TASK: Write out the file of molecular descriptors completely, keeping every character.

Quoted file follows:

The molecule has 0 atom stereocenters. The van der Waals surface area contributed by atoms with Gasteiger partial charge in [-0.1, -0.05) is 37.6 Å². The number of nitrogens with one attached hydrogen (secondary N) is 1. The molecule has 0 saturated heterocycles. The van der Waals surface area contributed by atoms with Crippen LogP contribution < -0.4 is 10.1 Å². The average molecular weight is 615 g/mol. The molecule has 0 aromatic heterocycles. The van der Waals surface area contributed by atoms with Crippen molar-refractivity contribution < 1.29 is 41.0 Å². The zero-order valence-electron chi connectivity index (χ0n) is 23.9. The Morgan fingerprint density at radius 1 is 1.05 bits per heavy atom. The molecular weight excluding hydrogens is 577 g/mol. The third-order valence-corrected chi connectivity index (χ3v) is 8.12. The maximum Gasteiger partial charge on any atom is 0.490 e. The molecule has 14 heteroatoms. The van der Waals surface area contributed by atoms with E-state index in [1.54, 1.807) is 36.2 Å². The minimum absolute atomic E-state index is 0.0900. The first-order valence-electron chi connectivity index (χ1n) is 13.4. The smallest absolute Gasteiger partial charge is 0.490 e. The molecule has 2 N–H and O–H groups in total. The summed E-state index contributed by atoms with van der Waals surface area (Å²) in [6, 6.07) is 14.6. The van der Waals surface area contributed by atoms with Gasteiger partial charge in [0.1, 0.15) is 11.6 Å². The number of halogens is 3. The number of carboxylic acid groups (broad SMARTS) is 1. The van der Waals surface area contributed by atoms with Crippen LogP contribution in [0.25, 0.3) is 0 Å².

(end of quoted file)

The molecule has 0 atom stereocenters. The van der Waals surface area contributed by atoms with Gasteiger partial charge in [-0.1, -0.05) is 37.6 Å². The number of nitrogens with one attached hydrogen (secondary N) is 1. The molecule has 0 saturated heterocycles. The van der Waals surface area contributed by atoms with Crippen LogP contribution < -0.4 is 10.1 Å². The average molecular weight is 615 g/mol. The molecule has 0 aromatic heterocycles. The van der Waals surface area contributed by atoms with Crippen molar-refractivity contribution < 1.29 is 41.0 Å². The zero-order valence-electron chi connectivity index (χ0n) is 23.9. The Morgan fingerprint density at radius 1 is 1.05 bits per heavy atom. The molecular weight excluding hydrogens is 577 g/mol. The third-order valence-corrected chi connectivity index (χ3v) is 8.12. The maximum Gasteiger partial charge on any atom is 0.490 e. The molecule has 14 heteroatoms. The van der Waals surface area contributed by atoms with E-state index in [1.54, 1.807) is 36.2 Å². The minimum absolute atomic E-state index is 0.0900. The first-order valence-electron chi connectivity index (χ1n) is 13.4. The smallest absolute Gasteiger partial charge is 0.490 e. The molecule has 2 N–H and O–H groups in total. The summed E-state index contributed by atoms with van der Waals surface area (Å²) in [6, 6.07) is 14.6. The van der Waals surface area contributed by atoms with Gasteiger partial charge in [0.1, 0.15) is 11.6 Å². The number of halogens is 3. The number of carboxylic acid groups (broad SMARTS) is 1. The van der Waals surface area contributed by atoms with Crippen LogP contribution in [0.25, 0.3) is 0 Å².